Dr. Samedy: As a member of the African American community, I was exposed to the lack of public health care and the health disparity of chronic conditions. I became aware of the need for more diverse representation in the sciences. Current research and health care initiatives fail to address chronic health conditions in minorities, whom bear a disproportionate burden of disease, injury and death.

My passion for pursuing and continuing in STEM [science, technology, engineering and math] was realizing the lack of diversity. In a room of 50 people, 10 might be women and of those 5 might be minorities. I was tired of not seeing myself being represented in STEM careers. My career goal is to become a presence for women, especially minority women, interested in STEM but intimidated by the lack of diversity.


Haitiville: Your thesis is dedicated to your Haitian immigrant parents. What does growing up Haitian mean to you?

Dr. Samedy: Being Haitian has taught me to be mentally strong. I see what my parents sacrificed to pursue a better life for themselves and their families. Being Haitian has taught me to push boundaries and reach for success. In our society today, people are afraid to step out of their comfort zones. Our [Haitian] people literally leave every comfort they know, simply to be great. I am proud of it and want nothing more than to emulate it.

Haitiville: What is the best advice your family gave you?

Dr. Samedy: The best advice given to me was to simply be the best. My dad has always told me that I could be anything I wanted, even if it was a garbage man. His only expectation is that I be the “best” garbage man I could be.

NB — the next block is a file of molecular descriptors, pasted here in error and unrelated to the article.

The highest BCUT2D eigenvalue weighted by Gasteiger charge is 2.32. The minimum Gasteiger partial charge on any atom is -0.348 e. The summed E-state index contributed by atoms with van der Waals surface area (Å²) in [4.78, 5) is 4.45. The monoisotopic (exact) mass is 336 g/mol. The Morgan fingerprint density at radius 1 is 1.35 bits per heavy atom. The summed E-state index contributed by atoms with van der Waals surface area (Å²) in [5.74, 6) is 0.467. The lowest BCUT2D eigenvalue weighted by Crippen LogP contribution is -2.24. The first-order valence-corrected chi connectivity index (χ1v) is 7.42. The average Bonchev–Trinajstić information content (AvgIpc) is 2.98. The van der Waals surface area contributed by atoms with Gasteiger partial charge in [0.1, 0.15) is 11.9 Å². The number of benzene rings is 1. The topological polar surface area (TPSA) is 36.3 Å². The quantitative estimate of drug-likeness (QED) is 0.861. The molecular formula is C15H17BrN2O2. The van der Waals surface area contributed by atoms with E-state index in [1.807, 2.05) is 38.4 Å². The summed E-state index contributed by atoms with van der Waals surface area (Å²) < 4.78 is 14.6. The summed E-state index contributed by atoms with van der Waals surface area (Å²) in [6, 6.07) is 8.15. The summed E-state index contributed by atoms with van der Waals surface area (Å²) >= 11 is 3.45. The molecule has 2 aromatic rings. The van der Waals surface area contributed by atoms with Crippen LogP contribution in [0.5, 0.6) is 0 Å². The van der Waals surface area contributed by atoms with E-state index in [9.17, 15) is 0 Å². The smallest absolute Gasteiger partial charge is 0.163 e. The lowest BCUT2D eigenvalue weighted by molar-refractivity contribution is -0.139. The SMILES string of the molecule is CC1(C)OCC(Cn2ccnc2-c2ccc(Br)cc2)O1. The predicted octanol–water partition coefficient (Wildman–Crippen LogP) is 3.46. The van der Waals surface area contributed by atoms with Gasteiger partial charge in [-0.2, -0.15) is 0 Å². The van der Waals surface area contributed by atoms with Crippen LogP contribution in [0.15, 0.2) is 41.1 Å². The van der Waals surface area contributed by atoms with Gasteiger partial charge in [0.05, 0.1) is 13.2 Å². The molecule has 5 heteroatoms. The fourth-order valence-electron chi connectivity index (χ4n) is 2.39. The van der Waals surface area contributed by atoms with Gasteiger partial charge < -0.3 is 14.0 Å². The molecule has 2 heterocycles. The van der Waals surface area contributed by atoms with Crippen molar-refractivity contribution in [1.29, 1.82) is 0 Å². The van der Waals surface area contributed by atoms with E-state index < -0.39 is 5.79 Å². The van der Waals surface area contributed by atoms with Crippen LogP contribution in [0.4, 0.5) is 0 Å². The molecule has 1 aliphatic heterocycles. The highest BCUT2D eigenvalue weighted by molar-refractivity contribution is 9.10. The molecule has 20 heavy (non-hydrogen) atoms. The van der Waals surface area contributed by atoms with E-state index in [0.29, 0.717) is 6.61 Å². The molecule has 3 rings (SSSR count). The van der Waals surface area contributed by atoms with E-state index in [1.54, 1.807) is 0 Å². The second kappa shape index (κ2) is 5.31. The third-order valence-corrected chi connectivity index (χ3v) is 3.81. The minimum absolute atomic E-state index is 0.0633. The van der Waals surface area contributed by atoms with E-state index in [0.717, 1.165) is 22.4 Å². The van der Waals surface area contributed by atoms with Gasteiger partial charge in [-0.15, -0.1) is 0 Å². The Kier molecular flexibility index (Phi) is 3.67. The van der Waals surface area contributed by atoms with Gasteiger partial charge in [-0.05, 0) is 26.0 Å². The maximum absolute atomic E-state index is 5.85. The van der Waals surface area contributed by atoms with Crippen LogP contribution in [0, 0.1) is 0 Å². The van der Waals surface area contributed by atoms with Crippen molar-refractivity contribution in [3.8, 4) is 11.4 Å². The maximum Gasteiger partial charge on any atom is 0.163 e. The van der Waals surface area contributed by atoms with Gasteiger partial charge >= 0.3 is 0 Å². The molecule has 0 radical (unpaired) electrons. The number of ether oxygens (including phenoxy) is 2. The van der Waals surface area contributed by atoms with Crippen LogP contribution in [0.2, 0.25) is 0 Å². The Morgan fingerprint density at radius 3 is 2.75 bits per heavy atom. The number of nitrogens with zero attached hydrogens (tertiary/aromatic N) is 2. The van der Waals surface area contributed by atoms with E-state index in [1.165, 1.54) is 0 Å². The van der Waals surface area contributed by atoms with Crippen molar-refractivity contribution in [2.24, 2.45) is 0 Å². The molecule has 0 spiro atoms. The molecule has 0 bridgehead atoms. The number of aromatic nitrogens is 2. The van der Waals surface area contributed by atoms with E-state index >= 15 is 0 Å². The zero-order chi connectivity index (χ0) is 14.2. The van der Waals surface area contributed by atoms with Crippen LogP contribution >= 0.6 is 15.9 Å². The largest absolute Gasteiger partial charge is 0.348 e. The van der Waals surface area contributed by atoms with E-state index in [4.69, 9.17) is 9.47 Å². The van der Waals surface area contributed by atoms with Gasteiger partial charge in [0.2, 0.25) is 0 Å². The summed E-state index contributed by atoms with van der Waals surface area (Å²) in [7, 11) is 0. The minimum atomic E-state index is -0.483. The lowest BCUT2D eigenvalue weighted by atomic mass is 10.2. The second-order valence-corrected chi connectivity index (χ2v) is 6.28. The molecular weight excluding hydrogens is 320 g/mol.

Haitiville: What advice would you give a young lady making her way in your field?

Dr. Samedy: My best advice that can be offered to young women looking to flourish in a male-dominated STEM field: (1) Find a mentor, someone who can provide you with guidance and advice. (2) Join a support group, a circle of women that can relate to personal and professional experiences and provide advice. (3) Don’t be afraid to be assertive! Ask questions, have opinions, speak your mind (respectfully, of course). (4) Put yourself first!!! As women, we have a tendency to want to help others before helping ourselves. And (5) Let it roll off your back – Avoid taking healthy criticism or a scientific debate personally!

My advice to young women in general, is to work hard and not settle. If you want something, claim it. Don’t let anyone tell you what you are capable of accomplishing. Do not dim your light for anyone, “Let your light shine so brightly that others can see their way out of the dark.” Be humble. Be willing to learn. Be receptive to different ways of thinking. Above all, stay true to yourself.

Haitiville: If you saw your 16 year old self reflected back at you in the mirror, what would you tell her?

Dr. Samedy: Everyone’s journey is different, don’t get discouraged if you see someone making more progress than you are, your time is coming! And that’s with everything, life, love, work…”

In speaking to Dr. Samedy her passion, drive and dedication are evident. She is truly humble beyond her scholastic and professional achievements. Dr. Lesly Samedy we wish you every success in the world.